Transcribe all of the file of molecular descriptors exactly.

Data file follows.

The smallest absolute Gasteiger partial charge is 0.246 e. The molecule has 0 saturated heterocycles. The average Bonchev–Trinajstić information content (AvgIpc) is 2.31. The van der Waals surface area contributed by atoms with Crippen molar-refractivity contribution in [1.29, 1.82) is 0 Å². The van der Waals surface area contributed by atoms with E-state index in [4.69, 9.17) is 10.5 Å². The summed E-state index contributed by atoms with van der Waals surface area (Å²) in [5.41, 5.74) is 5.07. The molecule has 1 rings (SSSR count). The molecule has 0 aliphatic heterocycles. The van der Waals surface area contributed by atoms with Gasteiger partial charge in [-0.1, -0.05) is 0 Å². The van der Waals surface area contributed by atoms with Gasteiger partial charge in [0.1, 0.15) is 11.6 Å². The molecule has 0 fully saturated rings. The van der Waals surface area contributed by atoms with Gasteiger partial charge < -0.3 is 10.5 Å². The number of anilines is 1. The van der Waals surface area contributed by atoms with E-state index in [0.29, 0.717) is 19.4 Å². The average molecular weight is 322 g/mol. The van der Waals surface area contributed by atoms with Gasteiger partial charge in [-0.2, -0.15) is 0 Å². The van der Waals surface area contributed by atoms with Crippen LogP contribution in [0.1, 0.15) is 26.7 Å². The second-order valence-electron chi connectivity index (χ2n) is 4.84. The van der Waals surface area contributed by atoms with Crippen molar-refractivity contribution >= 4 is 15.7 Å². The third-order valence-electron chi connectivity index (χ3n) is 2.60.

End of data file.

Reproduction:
The smallest absolute Gasteiger partial charge is 0.246 e. The molecule has 0 saturated heterocycles. The average Bonchev–Trinajstić information content (AvgIpc) is 2.31. The van der Waals surface area contributed by atoms with Crippen molar-refractivity contribution in [1.29, 1.82) is 0 Å². The van der Waals surface area contributed by atoms with E-state index in [4.69, 9.17) is 10.5 Å². The summed E-state index contributed by atoms with van der Waals surface area (Å²) in [5.41, 5.74) is 5.07. The molecule has 1 rings (SSSR count). The molecule has 0 aliphatic heterocycles. The van der Waals surface area contributed by atoms with Gasteiger partial charge in [-0.1, -0.05) is 0 Å². The van der Waals surface area contributed by atoms with Gasteiger partial charge in [0.1, 0.15) is 11.6 Å². The molecule has 0 fully saturated rings. The van der Waals surface area contributed by atoms with Gasteiger partial charge < -0.3 is 10.5 Å². The number of anilines is 1. The van der Waals surface area contributed by atoms with E-state index in [0.29, 0.717) is 19.4 Å². The average molecular weight is 322 g/mol. The van der Waals surface area contributed by atoms with Gasteiger partial charge in [-0.2, -0.15) is 0 Å². The van der Waals surface area contributed by atoms with Crippen LogP contribution in [0.1, 0.15) is 26.7 Å². The second-order valence-electron chi connectivity index (χ2n) is 4.84. The van der Waals surface area contributed by atoms with Crippen molar-refractivity contribution >= 4 is 15.7 Å². The third-order valence-electron chi connectivity index (χ3n) is 2.60.